6) If at all possible, have a trusted someone go with you so they can hear what the doctors are saying in case you can’t process all the information they are telling you.  It’s also nice to have someone for emotional support, should something arise.Pink_Zinnia

7) If you haven’t taken someone with you to the appointment, make sure to have a friend or family member on call so that you can check in with them before you head home.  It helps to run through what was said at the appointment as well as to have emotional support.  They may remember what you told them right after the appointment better than you.   If possible and necessary, it may be useful to have the doctor repeat something important to them over the phone during the session.  They may have different, valuable questions about the issue.

8) After the appointment, drive carefully. If you are upset and need to pull over, please do.  Take your time and be safe.

9) Notice your feelings and hold them tenderly in your awareness.  Allow them and embrace them.  There is no right or wrong here.  The immediacy of attending to the present moment offers its’ peace and wisdom.

10) When you get home, be sure to rest and continue to drink plenty of water as well as to have a healthy meal.  Write down any questions as they arise for follow-up with the doctor and record your emotional and spiritual journey not only for yourself but to aid others that may some day face the challenges that you now face.

11) Be especially tender and gentle with yourself in the next few days as everything settles in.  Depending on what type of appointment you have had you may be facing more tests to zero in on a diagnosis, you may have received a diagnosis that has an easy manageable plan or you may have received an unwanted diagnosis that brings with it much fear, grief and shock.  No matter what stage you are in within the process, allow yourself the luxury of immense compassionate self-care.

More posts to come as I proceed through these next few months of more testing. I hope to honestly share with you my experience and any insights that may be helpful to you or your loved ones.


We are the mirror as well as the face in it.

We are tasting the taste this minute

Of eternity. We are pain

And what cures pain, both. We are

The sweet, cold water, and the jar that pours.
~ Rumi

Spiritual mentor Deb Vail will often become ecstatic over her dog, a simple flower, violin music or a southern Appalachian handcraft. Communing with a subtly boisterous forest brings her joy difficult to contain. Deb, the founder of Sacred Living, has created a service for those with serious illness to find comfort, ease and bit of wonderment.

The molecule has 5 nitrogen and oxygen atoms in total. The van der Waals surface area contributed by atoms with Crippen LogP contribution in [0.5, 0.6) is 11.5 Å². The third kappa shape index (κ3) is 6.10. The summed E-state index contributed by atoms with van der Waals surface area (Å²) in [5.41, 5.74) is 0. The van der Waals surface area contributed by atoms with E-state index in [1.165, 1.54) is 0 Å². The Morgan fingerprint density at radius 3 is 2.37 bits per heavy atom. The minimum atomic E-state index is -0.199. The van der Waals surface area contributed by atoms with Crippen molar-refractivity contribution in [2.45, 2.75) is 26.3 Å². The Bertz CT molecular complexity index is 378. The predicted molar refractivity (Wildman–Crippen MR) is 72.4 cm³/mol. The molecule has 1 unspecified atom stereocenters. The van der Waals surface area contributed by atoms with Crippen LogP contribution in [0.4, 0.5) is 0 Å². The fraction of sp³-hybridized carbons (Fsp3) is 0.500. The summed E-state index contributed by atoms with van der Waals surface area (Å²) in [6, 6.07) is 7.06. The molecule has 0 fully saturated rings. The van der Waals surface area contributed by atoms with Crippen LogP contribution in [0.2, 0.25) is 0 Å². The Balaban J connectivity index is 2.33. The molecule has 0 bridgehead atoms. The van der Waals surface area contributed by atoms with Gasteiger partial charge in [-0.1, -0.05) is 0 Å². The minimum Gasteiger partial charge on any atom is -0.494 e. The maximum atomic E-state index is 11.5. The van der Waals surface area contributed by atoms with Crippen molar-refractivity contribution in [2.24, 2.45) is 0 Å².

Slowing Down

I’ve come to a point in my life, perhaps because of my age or the fact that my children have grown up and left home, that I understand more fully the gifts of slowing down. And, it’s also a bit frightening to settle in. I am used to moving forward with speed and acuity to accomplish goals and projects ~ some that were as simple as arriving on time or as complex as starting a whole new journey in a business like when we started the farm.

What I’ve found, as I look back, is that much of the hurry was self inflicted and driven. I missed so many opportunities to connect to my family and my surroundings because I was either racing around, distracted or totally exhausted.

There are over 125 million sites on the web now that are about ‘Simple Living’. Intuitively, we know we are missing life. We want to slow down to really see what’s around us and interact with life more meaningfully. We know that we need it for our own health at the very least but we also know, on some level that it’s needed in the world.

There are many ‘how-to’s of slowing down and living simply and they can become more ‘shoulds’ to do and can add to our fast pace or calendar of ‘to-do’ tomorrow.

My intention is to connect to Spirit in ways that are integrated into my way of being in the world instead of being yet another ~ thing to do.

While at the kitchen sink with dirty dishes stacked everywhere, food cooking on the stove, maybe even about to burn, I look up and see a cardinal in the snow-covered tree outside the window. Do I stop everything and take in the beauty while the food burns? Do I keep going and miss the moment and feel sadness and grief? If so, can I be present with the grief itself? Or, can I take a breath, send a prayer of connection and thanksgiving to the bird as I continue what I do and offer yet another prayer of gratitude for the food cooking on the stove, the running water that comes to my sink and yes, even for the dirty dishes that show that there’s been food in my kitchen?

I explore these simple ways of being in the world: sending thankfulness in a prayer when anything at all arises and shows itself. And that means embracing every emotion as well – even the ones that I deem to be unwelcome because I have a belief that it is a negative emotion or because it just plain ol’ feels bad.

What if everything that we feel, see, touch, hear and taste is a gift? The bitter and the sweet: all of it a gift. What would it be like to live in constant reception of ‘what is’?

I’m not concerned with healing or converting myself to some new concept of right living. I’m only concerned with living moment to moment as receptive as possible.

I know that then when I am open to the different parts of myself the tenderness that arises in me allows me to be more kind to those in my life. Everything gets a little softer, a little more sweet and those tiny differences help me to feel a bit more peaceful.


Spiritual mentor Deb Vail will often become ecstatic over her dog, a simple flower, violin music or a southern Appalachian handcraft. Communing with a subtly boisterous forest brings her joy difficult to contain. Deb, the founder of Sacred Living, has created a service for those with serious illness to find comfort, ease and bit of wonderment.